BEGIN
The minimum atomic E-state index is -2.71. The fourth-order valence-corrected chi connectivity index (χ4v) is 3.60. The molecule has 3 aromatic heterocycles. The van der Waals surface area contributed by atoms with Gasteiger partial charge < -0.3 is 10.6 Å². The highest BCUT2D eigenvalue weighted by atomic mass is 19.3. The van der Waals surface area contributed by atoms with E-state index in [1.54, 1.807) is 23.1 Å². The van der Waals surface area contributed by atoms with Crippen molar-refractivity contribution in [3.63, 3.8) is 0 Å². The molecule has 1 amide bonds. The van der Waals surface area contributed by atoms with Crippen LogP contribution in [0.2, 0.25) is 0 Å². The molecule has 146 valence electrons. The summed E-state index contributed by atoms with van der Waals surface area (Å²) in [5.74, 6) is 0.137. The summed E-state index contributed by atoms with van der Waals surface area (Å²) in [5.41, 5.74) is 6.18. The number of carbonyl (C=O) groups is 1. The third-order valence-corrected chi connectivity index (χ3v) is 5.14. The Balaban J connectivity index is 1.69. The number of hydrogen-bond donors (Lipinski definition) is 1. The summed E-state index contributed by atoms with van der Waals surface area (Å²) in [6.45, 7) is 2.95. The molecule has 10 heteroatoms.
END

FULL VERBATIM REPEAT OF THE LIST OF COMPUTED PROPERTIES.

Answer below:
The minimum atomic E-state index is -2.71. The fourth-order valence-corrected chi connectivity index (χ4v) is 3.60. The molecule has 3 aromatic heterocycles. The van der Waals surface area contributed by atoms with Gasteiger partial charge < -0.3 is 10.6 Å². The highest BCUT2D eigenvalue weighted by atomic mass is 19.3. The van der Waals surface area contributed by atoms with E-state index in [1.54, 1.807) is 23.1 Å². The van der Waals surface area contributed by atoms with Crippen molar-refractivity contribution in [3.63, 3.8) is 0 Å². The molecule has 1 amide bonds. The van der Waals surface area contributed by atoms with Crippen LogP contribution in [0.2, 0.25) is 0 Å². The molecule has 146 valence electrons. The summed E-state index contributed by atoms with van der Waals surface area (Å²) in [5.74, 6) is 0.137. The summed E-state index contributed by atoms with van der Waals surface area (Å²) in [5.41, 5.74) is 6.18. The number of carbonyl (C=O) groups is 1. The third-order valence-corrected chi connectivity index (χ3v) is 5.14. The Balaban J connectivity index is 1.69. The number of hydrogen-bond donors (Lipinski definition) is 1. The summed E-state index contributed by atoms with van der Waals surface area (Å²) in [6.45, 7) is 2.95. The molecule has 10 heteroatoms.